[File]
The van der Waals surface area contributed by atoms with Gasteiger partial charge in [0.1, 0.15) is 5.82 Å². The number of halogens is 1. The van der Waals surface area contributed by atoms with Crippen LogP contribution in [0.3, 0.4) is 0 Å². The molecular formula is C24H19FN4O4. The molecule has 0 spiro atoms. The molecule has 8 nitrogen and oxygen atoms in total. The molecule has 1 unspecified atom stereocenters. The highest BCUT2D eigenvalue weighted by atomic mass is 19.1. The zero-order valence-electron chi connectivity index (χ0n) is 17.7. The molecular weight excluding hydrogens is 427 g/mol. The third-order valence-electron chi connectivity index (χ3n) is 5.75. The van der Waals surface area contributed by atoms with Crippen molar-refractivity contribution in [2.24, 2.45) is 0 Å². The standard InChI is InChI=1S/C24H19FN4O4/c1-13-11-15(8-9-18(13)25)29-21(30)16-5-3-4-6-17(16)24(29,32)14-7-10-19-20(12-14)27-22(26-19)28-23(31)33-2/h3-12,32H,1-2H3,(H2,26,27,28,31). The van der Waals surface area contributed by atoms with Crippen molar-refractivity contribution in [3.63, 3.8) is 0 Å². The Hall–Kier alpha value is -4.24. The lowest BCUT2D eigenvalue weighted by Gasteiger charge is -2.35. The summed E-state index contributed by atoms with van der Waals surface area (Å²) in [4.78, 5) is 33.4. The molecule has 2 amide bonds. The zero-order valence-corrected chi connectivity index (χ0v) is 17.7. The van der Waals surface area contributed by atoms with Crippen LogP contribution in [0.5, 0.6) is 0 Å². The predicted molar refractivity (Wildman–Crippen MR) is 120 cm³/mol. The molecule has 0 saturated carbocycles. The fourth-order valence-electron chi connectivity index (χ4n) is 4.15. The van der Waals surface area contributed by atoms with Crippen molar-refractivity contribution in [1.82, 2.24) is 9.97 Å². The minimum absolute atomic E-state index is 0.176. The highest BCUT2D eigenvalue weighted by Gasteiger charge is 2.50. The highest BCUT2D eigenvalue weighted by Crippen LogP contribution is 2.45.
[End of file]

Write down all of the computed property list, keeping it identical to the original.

The van der Waals surface area contributed by atoms with Gasteiger partial charge in [0.1, 0.15) is 5.82 Å². The number of halogens is 1. The van der Waals surface area contributed by atoms with Crippen LogP contribution in [0.3, 0.4) is 0 Å². The molecular formula is C24H19FN4O4. The molecule has 0 spiro atoms. The molecule has 8 nitrogen and oxygen atoms in total. The molecule has 1 unspecified atom stereocenters. The highest BCUT2D eigenvalue weighted by atomic mass is 19.1. The zero-order valence-electron chi connectivity index (χ0n) is 17.7. The molecular weight excluding hydrogens is 427 g/mol. The third-order valence-electron chi connectivity index (χ3n) is 5.75. The van der Waals surface area contributed by atoms with Crippen molar-refractivity contribution in [2.24, 2.45) is 0 Å². The standard InChI is InChI=1S/C24H19FN4O4/c1-13-11-15(8-9-18(13)25)29-21(30)16-5-3-4-6-17(16)24(29,32)14-7-10-19-20(12-14)27-22(26-19)28-23(31)33-2/h3-12,32H,1-2H3,(H2,26,27,28,31). The van der Waals surface area contributed by atoms with Crippen molar-refractivity contribution in [3.63, 3.8) is 0 Å². The Hall–Kier alpha value is -4.24. The lowest BCUT2D eigenvalue weighted by Gasteiger charge is -2.35. The summed E-state index contributed by atoms with van der Waals surface area (Å²) in [4.78, 5) is 33.4. The molecule has 2 amide bonds. The zero-order valence-corrected chi connectivity index (χ0v) is 17.7. The van der Waals surface area contributed by atoms with Crippen LogP contribution in [0.5, 0.6) is 0 Å². The predicted molar refractivity (Wildman–Crippen MR) is 120 cm³/mol. The molecule has 0 saturated carbocycles. The fourth-order valence-electron chi connectivity index (χ4n) is 4.15. The van der Waals surface area contributed by atoms with Crippen molar-refractivity contribution in [1.82, 2.24) is 9.97 Å². The minimum absolute atomic E-state index is 0.176. The highest BCUT2D eigenvalue weighted by Gasteiger charge is 2.50. The highest BCUT2D eigenvalue weighted by Crippen LogP contribution is 2.45.